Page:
The springtime AERO Convention, held in Friedricshafen, Germany, hosts a full range of aviation displays - from R/C models (with indoor flying zone), to sport aircraft, to avionics, to sailplanes, to acro planes, through to general and business aviation - each with dedicated exhibit areas and halls. The event was held on a biennial basis through 2009 after which the organizers decided to turn it into an annual event. Nevertheless, most sailplane manufacturers continued to attend only every other year with a notably reduced attendance in 2010 and an anticipated revival in 2011. The upcoming April 13 -16, 2011 convention is expected to have over 600 exhibitors and the normal participation level from sailplane manufacturers.
[SC Editor's Note: Click on any image to see a high resolution version.]
Historically known as the home of Zeppelin dirigibles, the city of Friedrichshafen is located on the shores of Lake Constance in southwestern Germany. The nearest cities with international carrier service are Zurich, Switzerland (about 100km west), Munich, Germany (about 200k east), and Milan, Italy (about 340km south). Taking an eastbound train from Zurich and the Romanshorn ferry across Lake Constance is about the easiest way to get to the show, not to mention an excellent way to fit in a little pre-convention sightseeing .
The convention facilities are at the Friedrichshafen airport (on the north side of the runway from the main terminal) which allows for GA traffic to fly directly to the event. The facilities include a dozen impressive exhibit halls with restaurants and amenities. A large hangar for dirigibles is also on the field. Sailplanes are displayed in exhibit hall A1. Tickets are 15 Euro per day and children 14 and under have free admittance. (see www.aero-expo.com for details)
To help pull through the off-season and whet your appetite for this year’s event, here is a photo flashback (in alphabetical order) of some of the soaring highlights from the 2009 AERO convention. Enjoy!
The Alatus M electric self-launch glider produced by Aerola. The interesting design merges hang glider and sailplane technology. The fabric wings collapse towards the leading edge D-section for transport (compare right and left wings in the image). It is reportedly designed to German LTF/LFG rules and FAA Part 103 ultralight rules.
Akaflieg Darmstadt students Timo Adler, Benedict Krowarz, and Andreas Muth pose with their D43 2-seat side-by-side 18-meter fuselage prototype and the Soteira extraction rocket. The pure glider has a twin-wheel main gear and is intended for training. The Akaflieg Darmstadt display included a special fixture (green color in the image) for measuring test impact loads to the cockpit nose area. The fuselage structure also had two dedicated compartments, to each side of the fuselage just aft of the occupants, for a pair of pilot extraction ballistic recovery parachutes. The system, called Soteira (the Hellenistic name for the Greek savior goddess), includes an oversize cork-shaped or mushroom-like main rocket with a ring of small nozzles under its lip (yellow item in one of the students hands). To operate, the pilot unlatches the canopy in flight and then pulls a deployment handle which disconnects the seatbelts while pyrotechnic charges expel the main rockets clear of the airframe. Once the main rockets are clear, ignition occurs pulling the occupants out of the cockpit and extracting the parachutes from their storage compartments. Impressive developments for sure. I give it an A+.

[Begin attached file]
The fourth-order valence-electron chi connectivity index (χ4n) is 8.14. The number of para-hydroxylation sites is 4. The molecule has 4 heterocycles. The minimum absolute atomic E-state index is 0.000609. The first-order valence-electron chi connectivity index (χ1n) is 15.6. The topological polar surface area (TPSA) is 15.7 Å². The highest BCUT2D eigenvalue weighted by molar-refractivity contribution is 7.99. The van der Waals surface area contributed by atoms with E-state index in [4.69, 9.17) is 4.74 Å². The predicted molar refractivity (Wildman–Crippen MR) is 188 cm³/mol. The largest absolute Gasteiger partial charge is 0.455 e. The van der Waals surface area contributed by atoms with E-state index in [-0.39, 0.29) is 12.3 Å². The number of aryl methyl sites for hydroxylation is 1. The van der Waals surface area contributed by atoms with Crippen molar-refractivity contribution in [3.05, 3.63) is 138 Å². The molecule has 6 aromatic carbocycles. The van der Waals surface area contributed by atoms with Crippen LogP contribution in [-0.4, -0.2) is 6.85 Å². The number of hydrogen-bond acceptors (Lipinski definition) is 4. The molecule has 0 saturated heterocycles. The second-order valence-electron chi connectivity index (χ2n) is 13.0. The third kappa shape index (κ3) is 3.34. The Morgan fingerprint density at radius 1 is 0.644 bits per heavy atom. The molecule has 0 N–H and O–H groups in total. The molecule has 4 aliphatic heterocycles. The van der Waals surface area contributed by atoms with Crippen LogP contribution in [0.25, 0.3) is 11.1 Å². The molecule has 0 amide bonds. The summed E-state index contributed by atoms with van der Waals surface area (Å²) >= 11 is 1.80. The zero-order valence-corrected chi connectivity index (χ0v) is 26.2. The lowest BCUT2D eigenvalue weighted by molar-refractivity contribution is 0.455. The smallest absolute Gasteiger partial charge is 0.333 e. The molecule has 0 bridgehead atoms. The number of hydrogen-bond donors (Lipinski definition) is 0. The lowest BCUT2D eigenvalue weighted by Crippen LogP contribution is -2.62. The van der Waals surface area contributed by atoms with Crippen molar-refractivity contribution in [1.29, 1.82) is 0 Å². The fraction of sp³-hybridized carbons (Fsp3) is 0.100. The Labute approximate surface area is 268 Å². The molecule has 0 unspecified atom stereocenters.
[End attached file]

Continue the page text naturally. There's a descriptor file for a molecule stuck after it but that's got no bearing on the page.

Steffen Geinitz and Len Schumann of the Akaflieg Stuttgart show their concept model for their Hydrogenius hydrogen-electric sailplane. The actual aircraft is well under construction.
AlbaStar had their prototype AS18M two-seat sailplane on display. This is a lightweight 18m sailplane with tandem seating, single-piece canopy, and self-launching.
Alexander-Schleicher designers Michael Greiner, Martin Heide, and Gerhard Waibel (retired) pose with the prototype fuselage of the new ASH-30Mi Open Class two-seater. Martin has strengthened the cockpit for 53 kg/m2 wing loading and 700kg max takeoff weight and also reworked the airfoil and control surfaces to improve on the ASH-25 performance and handling. Schleicher also had an ASG-29 with a two-cycle sustainer engine on display. Michael explained how he designed the propeller to reduce noise and vibration while improving the climb rate.
AliSport had several powered sailplanes on display. Their 13.3 meter Silent 2 Targa light-sailplane with its unique variable incidence horizontal stabilizer was prominently displayed on a Hangar Caddy. Adjacent to it was a jet-powered self-launcher Silent 2 Targa and a Silent 2 with integrated side-launching ballistic recovery parachute.
From AMS Flight, the LS-4b sailplane and Carat A motorglider. AMS also manufactures the LS-6 series of sailplanes and the future Magnus, Mingus, and Maxus.
Alfred Spindelberger of Cobra Trailer points out hinged holders that swing inboard so that wing extensions can be removed through the front hatch. He and his wife Agnes explained that the big news in trailer design is accommodating the larger multispan gliders in what would typically be considered a 15m trailer chassis length.
Composit Airplanes had their Viva side-by-side two-seat motorglider on display. The glider has a retractable mono-wheel reminiscent of the RF-5 and Europa motorgliders. The intriguing feature was the flush-folding propeller on the nose.